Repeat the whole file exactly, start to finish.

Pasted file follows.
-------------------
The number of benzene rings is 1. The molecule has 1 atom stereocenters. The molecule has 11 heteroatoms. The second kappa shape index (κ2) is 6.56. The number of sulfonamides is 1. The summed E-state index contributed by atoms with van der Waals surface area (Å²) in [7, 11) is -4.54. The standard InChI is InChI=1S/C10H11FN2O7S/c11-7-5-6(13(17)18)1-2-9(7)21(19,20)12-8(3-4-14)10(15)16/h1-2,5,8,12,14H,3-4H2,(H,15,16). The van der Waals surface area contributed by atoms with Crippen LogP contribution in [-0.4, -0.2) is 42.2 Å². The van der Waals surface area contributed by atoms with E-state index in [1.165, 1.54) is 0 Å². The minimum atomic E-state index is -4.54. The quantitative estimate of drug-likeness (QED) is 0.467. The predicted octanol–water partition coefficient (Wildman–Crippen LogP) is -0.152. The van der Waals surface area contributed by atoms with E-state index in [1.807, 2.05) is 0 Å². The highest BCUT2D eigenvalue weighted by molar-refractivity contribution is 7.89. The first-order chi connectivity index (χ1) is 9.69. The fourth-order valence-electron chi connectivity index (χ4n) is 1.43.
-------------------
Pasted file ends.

The number of benzene rings is 1. The molecule has 1 atom stereocenters. The molecule has 11 heteroatoms. The second kappa shape index (κ2) is 6.56. The number of sulfonamides is 1. The summed E-state index contributed by atoms with van der Waals surface area (Å²) in [7, 11) is -4.54. The standard InChI is InChI=1S/C10H11FN2O7S/c11-7-5-6(13(17)18)1-2-9(7)21(19,20)12-8(3-4-14)10(15)16/h1-2,5,8,12,14H,3-4H2,(H,15,16). The van der Waals surface area contributed by atoms with Crippen LogP contribution in [-0.4, -0.2) is 42.2 Å². The van der Waals surface area contributed by atoms with E-state index in [1.165, 1.54) is 0 Å². The minimum atomic E-state index is -4.54. The quantitative estimate of drug-likeness (QED) is 0.467. The predicted octanol–water partition coefficient (Wildman–Crippen LogP) is -0.152. The van der Waals surface area contributed by atoms with E-state index in [1.807, 2.05) is 0 Å². The highest BCUT2D eigenvalue weighted by molar-refractivity contribution is 7.89. The first-order chi connectivity index (χ1) is 9.69. The fourth-order valence-electron chi connectivity index (χ4n) is 1.43.